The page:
By NOPHAKHUN LIMSAMARNPHUN
Kaspersky Lab, founded by Eugene Kaspersky, a Russian cyber-security expert, has faced what it calls unfounded US accusations due to its ties with the Russian state.
Citing security and other concerns, the US government earlier imposed its ban on the firm’s products, resulting in some customers’ concern in the international markets, including those in Asia Pacific and Thailand.
The firm has been fighting back with a new public relations and marketing campaign to dismiss as groundless the allegations that its products could lead to possible backdoor and other unlawful access to customers’ data.
In this context, Kaspersky Lab has also moved its core processes from Russia to Switzerland, including customer data storage and processing facilities as well as software assembly and threat detection updates.
In addition, an independent third party based in Switzerland, will supervise these activities to ensure global transparency and collaboration. The relocation will be |completed next year, covering users in Europe, North America, Singapore, Australia, Japan, South Korea and other markets with products and threat detection rule databases built and certified in Zurich, before being distributed to customers worldwide.
Stephan Neumeier, managing director of Kaspersky Lab Asia Pacific, said the firm is pushing for a paradigm shift in greater transparency for the cyber security industry by making available the source code of its products and software updates for review by responsible stakeholders.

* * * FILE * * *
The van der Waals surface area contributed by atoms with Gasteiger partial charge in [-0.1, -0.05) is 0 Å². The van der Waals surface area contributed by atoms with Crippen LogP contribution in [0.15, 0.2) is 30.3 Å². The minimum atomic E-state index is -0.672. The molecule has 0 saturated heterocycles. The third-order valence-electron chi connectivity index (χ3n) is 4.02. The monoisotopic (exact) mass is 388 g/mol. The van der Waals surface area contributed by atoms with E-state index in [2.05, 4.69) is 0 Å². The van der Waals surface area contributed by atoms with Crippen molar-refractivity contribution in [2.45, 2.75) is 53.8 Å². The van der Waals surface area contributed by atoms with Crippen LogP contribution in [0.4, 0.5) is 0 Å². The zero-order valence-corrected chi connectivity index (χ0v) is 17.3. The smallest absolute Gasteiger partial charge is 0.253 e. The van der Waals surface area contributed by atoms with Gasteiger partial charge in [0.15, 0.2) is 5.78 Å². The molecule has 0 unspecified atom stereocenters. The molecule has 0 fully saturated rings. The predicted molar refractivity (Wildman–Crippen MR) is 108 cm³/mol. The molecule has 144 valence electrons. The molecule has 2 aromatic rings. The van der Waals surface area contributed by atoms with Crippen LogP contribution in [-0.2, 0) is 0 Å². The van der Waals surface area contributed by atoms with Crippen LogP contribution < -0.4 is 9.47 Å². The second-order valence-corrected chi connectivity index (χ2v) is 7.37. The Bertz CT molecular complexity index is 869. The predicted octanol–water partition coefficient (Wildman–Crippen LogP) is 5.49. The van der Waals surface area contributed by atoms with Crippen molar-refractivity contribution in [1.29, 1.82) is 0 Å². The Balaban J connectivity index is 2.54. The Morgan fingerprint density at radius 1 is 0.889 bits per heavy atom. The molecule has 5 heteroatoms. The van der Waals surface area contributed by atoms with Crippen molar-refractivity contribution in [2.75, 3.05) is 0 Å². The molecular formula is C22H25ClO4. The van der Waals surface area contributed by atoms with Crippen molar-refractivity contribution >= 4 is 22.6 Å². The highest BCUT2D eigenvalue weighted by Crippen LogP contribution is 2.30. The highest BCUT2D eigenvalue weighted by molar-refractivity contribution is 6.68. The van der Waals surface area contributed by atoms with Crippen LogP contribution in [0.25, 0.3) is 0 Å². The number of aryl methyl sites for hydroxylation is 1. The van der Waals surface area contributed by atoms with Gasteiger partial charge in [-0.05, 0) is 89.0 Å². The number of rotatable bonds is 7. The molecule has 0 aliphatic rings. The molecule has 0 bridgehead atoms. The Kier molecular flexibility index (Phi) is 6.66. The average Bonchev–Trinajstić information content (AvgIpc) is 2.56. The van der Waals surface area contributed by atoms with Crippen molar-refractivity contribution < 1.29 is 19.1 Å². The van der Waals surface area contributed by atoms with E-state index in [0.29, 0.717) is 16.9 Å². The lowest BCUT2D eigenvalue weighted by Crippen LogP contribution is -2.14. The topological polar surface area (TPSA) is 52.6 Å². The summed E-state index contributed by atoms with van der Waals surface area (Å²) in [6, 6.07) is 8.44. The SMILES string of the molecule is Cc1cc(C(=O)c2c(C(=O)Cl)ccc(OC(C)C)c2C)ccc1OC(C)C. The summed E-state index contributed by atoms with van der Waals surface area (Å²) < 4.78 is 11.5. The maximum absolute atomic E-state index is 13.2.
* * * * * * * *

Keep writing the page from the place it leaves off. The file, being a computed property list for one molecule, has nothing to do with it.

According to Anton Shingarev, vice president for public affairs, protectionism and balkanisation have hit the cyber security industry so the firm needs to address this issue by setting the new standard on transparency and accountability.
Neumeier said businesses should request the source code disclosures so that biases will be eliminated for greater public benefits.
Oleg Abdurashitov, head of public affairs for Asia Pacific, said there is a tendency to squeeze foreign cyber-security firms out of their respective markets amid the growing militarisation of cyber space.
He said Kaspersky Lab is in trouble because it’s ahead of the curve in the cyber-security sector and some foreign governments are not happy about the firm’s ability to detect threats anywhere and in any language.
Neumeier admitted that some customers might be worried about the possibilities of the Russian government accessing Kaspersky’s infrastructure so the firm decided to set up the first transparency centre in Switzerland, which has a strict law on data protection.
It is also difficult to get a court order to release any sensitive data in Switzerland.
Overall, the firm expects to regain customer trust in its products following the US government’s action against the firm.
Besides Zurich, the firm also has discussed plans to open more transparency centres in Singapore and Canada to create a global network for accountability and trustworthiness.
The US was previously a major market for Kaspersky Lab’s products.
As a result of the US government’s ban, the firm has stepped up marketing efforts in other parts of the world, especially Asia Pacific and Southeast Asian markets where sales growth rates remain double-digit.